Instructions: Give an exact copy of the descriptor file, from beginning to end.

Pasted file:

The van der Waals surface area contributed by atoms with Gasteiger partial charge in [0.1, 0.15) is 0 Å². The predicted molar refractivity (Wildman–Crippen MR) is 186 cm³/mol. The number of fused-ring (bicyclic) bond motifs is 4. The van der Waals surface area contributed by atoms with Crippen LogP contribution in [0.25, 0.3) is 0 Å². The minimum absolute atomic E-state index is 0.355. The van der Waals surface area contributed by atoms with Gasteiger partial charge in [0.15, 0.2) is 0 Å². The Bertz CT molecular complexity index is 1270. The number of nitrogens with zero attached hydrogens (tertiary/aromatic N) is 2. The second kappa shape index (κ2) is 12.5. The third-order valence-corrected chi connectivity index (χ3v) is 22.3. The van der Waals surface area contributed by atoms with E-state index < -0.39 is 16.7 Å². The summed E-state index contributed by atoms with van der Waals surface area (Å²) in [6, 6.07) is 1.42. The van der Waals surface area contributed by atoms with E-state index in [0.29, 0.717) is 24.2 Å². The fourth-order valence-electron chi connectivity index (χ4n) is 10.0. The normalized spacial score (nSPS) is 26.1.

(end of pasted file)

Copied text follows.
The van der Waals surface area contributed by atoms with Gasteiger partial charge in [0.1, 0.15) is 0 Å². The predicted molar refractivity (Wildman–Crippen MR) is 186 cm³/mol. The number of fused-ring (bicyclic) bond motifs is 4. The van der Waals surface area contributed by atoms with Crippen LogP contribution in [0.25, 0.3) is 0 Å². The minimum absolute atomic E-state index is 0.355. The van der Waals surface area contributed by atoms with Gasteiger partial charge in [0.15, 0.2) is 0 Å². The Bertz CT molecular complexity index is 1270. The number of nitrogens with zero attached hydrogens (tertiary/aromatic N) is 2. The second kappa shape index (κ2) is 12.5. The third-order valence-corrected chi connectivity index (χ3v) is 22.3. The van der Waals surface area contributed by atoms with E-state index < -0.39 is 16.7 Å². The summed E-state index contributed by atoms with van der Waals surface area (Å²) in [6, 6.07) is 1.42. The van der Waals surface area contributed by atoms with E-state index in [0.29, 0.717) is 24.2 Å². The fourth-order valence-electron chi connectivity index (χ4n) is 10.0. The normalized spacial score (nSPS) is 26.1.